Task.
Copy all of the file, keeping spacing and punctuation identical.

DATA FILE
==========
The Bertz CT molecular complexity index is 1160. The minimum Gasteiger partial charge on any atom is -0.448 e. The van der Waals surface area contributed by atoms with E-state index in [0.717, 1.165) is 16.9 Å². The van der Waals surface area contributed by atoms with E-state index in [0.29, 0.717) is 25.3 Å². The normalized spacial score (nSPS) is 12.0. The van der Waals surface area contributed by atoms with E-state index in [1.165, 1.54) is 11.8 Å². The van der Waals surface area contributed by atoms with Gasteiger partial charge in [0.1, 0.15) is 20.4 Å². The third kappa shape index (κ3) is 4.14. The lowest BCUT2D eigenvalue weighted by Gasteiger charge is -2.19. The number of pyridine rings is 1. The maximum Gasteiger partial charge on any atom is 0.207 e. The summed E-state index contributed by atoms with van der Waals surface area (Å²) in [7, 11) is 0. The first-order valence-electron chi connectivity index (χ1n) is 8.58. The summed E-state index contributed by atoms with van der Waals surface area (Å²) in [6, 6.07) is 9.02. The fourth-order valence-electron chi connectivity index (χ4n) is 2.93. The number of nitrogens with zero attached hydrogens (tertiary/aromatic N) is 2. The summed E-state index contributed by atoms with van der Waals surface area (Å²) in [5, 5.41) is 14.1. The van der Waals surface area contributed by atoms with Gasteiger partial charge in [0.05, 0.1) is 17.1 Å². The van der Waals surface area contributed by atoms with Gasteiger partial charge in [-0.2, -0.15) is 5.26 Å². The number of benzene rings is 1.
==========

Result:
The Bertz CT molecular complexity index is 1160. The minimum Gasteiger partial charge on any atom is -0.448 e. The van der Waals surface area contributed by atoms with E-state index in [0.717, 1.165) is 16.9 Å². The van der Waals surface area contributed by atoms with E-state index in [0.29, 0.717) is 25.3 Å². The normalized spacial score (nSPS) is 12.0. The van der Waals surface area contributed by atoms with E-state index in [1.165, 1.54) is 11.8 Å². The van der Waals surface area contributed by atoms with Gasteiger partial charge in [0.1, 0.15) is 20.4 Å². The third kappa shape index (κ3) is 4.14. The lowest BCUT2D eigenvalue weighted by Gasteiger charge is -2.19. The number of pyridine rings is 1. The maximum Gasteiger partial charge on any atom is 0.207 e. The summed E-state index contributed by atoms with van der Waals surface area (Å²) in [7, 11) is 0. The first-order valence-electron chi connectivity index (χ1n) is 8.58. The summed E-state index contributed by atoms with van der Waals surface area (Å²) in [6, 6.07) is 9.02. The fourth-order valence-electron chi connectivity index (χ4n) is 2.93. The number of nitrogens with zero attached hydrogens (tertiary/aromatic N) is 2. The summed E-state index contributed by atoms with van der Waals surface area (Å²) in [5, 5.41) is 14.1. The van der Waals surface area contributed by atoms with Gasteiger partial charge in [0.05, 0.1) is 17.1 Å². The van der Waals surface area contributed by atoms with Gasteiger partial charge in [-0.2, -0.15) is 5.26 Å². The number of benzene rings is 1.